HBO’s The Pacific, Episode 10

In case you couldn’t tell, I got a little tired of blogging about The Pacific. Maybe blogging the series wasn’t a good idea – or maybe if I really wanted to do that, I should have dedicated more time to recaps (but frankly, that’s not so much my thing).

But at any rate, the thing that’s guaranteed my blogging presence for ten weeks is now over. This means I’ll soon have other things to talk about – hopefully more interesting things, like the fact that I’ll spend the month of June at this little event. More on that later, though.

Episode 10 brought us back home – at least, for some of the guys. I was thrilled that Lena made a reappearance, even if it was brief, and even if I was dissatisfied about what they told us in the credits about what happened to her after that (maybe they didn’t know, maybe they didn’t really care about finding out).

Sledge makes it home to start dealing with his PTSD. No resolution there, but I think by that point we expected it – and honestly, a pat, happy ending would have felt inappropriate and wrong.

Leckie gets home, returns to his job, and gets the girl. Boy, I was really liking him by the end of this.

And of course, we get a montage at the end that explains what happened to everybody, reminded us of the characters we never could keep straight, and finally – FINALLY – found out who the veterans were from the front end of every episode.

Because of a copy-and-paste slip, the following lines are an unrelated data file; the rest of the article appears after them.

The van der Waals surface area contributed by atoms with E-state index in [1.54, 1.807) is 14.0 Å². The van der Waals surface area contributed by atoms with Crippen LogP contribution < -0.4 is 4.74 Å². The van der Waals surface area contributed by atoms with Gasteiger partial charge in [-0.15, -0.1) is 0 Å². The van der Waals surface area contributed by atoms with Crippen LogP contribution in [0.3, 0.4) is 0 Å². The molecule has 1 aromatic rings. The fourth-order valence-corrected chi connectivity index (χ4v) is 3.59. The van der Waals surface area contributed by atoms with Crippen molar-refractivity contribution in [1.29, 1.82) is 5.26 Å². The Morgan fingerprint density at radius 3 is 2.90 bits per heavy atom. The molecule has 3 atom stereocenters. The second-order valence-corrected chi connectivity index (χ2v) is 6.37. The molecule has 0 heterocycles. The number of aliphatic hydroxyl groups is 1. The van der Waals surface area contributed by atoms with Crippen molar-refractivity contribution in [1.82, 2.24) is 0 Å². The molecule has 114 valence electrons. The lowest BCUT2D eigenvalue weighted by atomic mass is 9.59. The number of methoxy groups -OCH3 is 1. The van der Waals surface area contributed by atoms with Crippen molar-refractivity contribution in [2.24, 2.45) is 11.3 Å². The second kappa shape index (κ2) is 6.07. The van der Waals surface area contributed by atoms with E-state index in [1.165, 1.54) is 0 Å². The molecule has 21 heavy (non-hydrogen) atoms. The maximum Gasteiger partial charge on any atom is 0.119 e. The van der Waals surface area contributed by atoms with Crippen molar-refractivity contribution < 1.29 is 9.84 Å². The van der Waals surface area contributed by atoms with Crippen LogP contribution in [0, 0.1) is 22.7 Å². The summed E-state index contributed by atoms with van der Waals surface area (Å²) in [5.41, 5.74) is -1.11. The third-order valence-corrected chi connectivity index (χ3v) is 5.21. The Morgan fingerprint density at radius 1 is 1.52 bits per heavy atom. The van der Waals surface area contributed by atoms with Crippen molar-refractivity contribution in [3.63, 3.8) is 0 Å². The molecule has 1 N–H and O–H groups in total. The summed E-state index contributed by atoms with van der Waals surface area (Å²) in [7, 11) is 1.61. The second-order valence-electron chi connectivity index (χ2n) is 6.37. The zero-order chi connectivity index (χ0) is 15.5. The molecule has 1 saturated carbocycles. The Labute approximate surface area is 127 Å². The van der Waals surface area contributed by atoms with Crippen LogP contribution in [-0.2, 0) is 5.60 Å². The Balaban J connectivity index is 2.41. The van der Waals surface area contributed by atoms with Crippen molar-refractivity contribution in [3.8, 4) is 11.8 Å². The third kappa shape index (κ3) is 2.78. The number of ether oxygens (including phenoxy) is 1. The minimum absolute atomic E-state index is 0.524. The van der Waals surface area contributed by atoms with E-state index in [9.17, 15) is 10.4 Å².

I still say they did that part wrong. Don’t leave that information until the end: tell me who these veterans are, and you give me something to care about. Keep them nameless, and I just get wrapped up in their strange anonymity (on another note, shame on you guys for not explaining who the women were at the front end of the final episode – it only reinforces how little women matter to the big picture in this series).

Just like that, it’s over with. All in all, I’m still disappointed. I think the series was too disjointed to really work effectively, and I think the constant flux of new characters – and swapping in and out of people’s stories – made it difficult to keep things interesting.

Now I guess I’ll have to go watch Band of Brothers to see if it’s any better. And if not, I suppose there’s always Saving Private Ryan. Or maybe one of these days I’ll write a screenplay for a much better miniseries/movie focusing on the servicewomen.

You know that’s what I really want.


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